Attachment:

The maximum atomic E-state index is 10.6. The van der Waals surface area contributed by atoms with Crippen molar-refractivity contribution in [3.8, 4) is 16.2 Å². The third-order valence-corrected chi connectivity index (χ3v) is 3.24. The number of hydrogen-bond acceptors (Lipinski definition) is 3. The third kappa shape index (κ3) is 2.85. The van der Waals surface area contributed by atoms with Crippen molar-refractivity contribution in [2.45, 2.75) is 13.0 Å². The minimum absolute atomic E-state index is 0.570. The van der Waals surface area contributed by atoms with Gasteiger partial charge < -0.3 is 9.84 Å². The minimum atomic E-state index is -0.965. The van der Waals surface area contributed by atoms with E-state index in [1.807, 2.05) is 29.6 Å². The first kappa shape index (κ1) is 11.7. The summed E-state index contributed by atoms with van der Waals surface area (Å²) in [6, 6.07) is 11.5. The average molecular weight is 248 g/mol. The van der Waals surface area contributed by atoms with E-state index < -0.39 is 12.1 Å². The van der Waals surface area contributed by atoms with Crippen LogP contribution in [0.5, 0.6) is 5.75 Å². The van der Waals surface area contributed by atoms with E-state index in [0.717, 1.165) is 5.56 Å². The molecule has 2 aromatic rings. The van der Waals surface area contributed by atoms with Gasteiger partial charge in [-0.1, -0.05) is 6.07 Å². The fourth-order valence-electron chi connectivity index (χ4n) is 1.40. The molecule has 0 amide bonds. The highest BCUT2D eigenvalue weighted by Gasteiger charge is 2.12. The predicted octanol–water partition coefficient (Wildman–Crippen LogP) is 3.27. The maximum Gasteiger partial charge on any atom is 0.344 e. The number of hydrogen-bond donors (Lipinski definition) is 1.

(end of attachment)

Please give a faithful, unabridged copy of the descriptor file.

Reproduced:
The maximum atomic E-state index is 10.6. The van der Waals surface area contributed by atoms with Crippen molar-refractivity contribution in [3.8, 4) is 16.2 Å². The third-order valence-corrected chi connectivity index (χ3v) is 3.24. The number of hydrogen-bond acceptors (Lipinski definition) is 3. The third kappa shape index (κ3) is 2.85. The van der Waals surface area contributed by atoms with Crippen molar-refractivity contribution in [2.45, 2.75) is 13.0 Å². The minimum absolute atomic E-state index is 0.570. The van der Waals surface area contributed by atoms with Gasteiger partial charge < -0.3 is 9.84 Å². The minimum atomic E-state index is -0.965. The van der Waals surface area contributed by atoms with E-state index in [1.807, 2.05) is 29.6 Å². The first kappa shape index (κ1) is 11.7. The summed E-state index contributed by atoms with van der Waals surface area (Å²) in [6, 6.07) is 11.5. The average molecular weight is 248 g/mol. The van der Waals surface area contributed by atoms with E-state index < -0.39 is 12.1 Å². The van der Waals surface area contributed by atoms with Crippen LogP contribution in [0.5, 0.6) is 5.75 Å². The van der Waals surface area contributed by atoms with E-state index in [0.717, 1.165) is 5.56 Å². The molecule has 2 aromatic rings. The van der Waals surface area contributed by atoms with Gasteiger partial charge in [-0.1, -0.05) is 6.07 Å². The fourth-order valence-electron chi connectivity index (χ4n) is 1.40. The molecule has 0 amide bonds. The highest BCUT2D eigenvalue weighted by Gasteiger charge is 2.12. The predicted octanol–water partition coefficient (Wildman–Crippen LogP) is 3.27. The maximum Gasteiger partial charge on any atom is 0.344 e. The number of hydrogen-bond donors (Lipinski definition) is 1.